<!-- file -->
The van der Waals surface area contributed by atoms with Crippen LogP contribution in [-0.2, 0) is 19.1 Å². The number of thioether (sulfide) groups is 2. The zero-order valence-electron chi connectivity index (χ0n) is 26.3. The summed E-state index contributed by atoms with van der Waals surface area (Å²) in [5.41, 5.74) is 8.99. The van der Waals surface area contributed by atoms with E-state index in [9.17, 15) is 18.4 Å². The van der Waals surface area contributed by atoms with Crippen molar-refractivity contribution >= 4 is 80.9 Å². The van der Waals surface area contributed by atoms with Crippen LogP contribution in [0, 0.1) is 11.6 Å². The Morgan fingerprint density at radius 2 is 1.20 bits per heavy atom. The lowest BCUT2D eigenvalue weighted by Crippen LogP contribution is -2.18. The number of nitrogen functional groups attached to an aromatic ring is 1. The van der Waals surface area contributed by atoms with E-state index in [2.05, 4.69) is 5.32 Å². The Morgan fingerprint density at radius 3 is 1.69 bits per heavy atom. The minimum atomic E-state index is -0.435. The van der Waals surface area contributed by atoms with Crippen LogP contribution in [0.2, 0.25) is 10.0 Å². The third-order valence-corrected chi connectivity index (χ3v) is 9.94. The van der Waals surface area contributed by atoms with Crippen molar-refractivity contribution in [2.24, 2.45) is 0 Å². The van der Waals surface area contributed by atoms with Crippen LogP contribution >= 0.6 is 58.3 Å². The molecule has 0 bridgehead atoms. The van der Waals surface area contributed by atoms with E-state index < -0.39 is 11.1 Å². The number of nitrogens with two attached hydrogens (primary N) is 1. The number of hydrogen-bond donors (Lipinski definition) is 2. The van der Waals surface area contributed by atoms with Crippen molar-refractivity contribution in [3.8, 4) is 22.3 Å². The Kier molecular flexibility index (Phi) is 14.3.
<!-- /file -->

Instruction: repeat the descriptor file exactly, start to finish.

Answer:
The van der Waals surface area contributed by atoms with Crippen LogP contribution in [-0.2, 0) is 19.1 Å². The number of thioether (sulfide) groups is 2. The zero-order valence-electron chi connectivity index (χ0n) is 26.3. The summed E-state index contributed by atoms with van der Waals surface area (Å²) in [5.41, 5.74) is 8.99. The van der Waals surface area contributed by atoms with E-state index in [9.17, 15) is 18.4 Å². The van der Waals surface area contributed by atoms with Crippen molar-refractivity contribution >= 4 is 80.9 Å². The van der Waals surface area contributed by atoms with Crippen LogP contribution in [0, 0.1) is 11.6 Å². The Morgan fingerprint density at radius 2 is 1.20 bits per heavy atom. The lowest BCUT2D eigenvalue weighted by Crippen LogP contribution is -2.18. The number of nitrogen functional groups attached to an aromatic ring is 1. The van der Waals surface area contributed by atoms with E-state index in [2.05, 4.69) is 5.32 Å². The Morgan fingerprint density at radius 3 is 1.69 bits per heavy atom. The minimum atomic E-state index is -0.435. The van der Waals surface area contributed by atoms with Crippen LogP contribution in [0.2, 0.25) is 10.0 Å². The third-order valence-corrected chi connectivity index (χ3v) is 9.94. The van der Waals surface area contributed by atoms with Crippen molar-refractivity contribution in [2.24, 2.45) is 0 Å². The van der Waals surface area contributed by atoms with Crippen LogP contribution >= 0.6 is 58.3 Å². The molecule has 0 bridgehead atoms. The van der Waals surface area contributed by atoms with E-state index < -0.39 is 11.1 Å². The number of nitrogens with two attached hydrogens (primary N) is 1. The number of hydrogen-bond donors (Lipinski definition) is 2. The van der Waals surface area contributed by atoms with Crippen molar-refractivity contribution in [3.8, 4) is 22.3 Å². The Kier molecular flexibility index (Phi) is 14.3.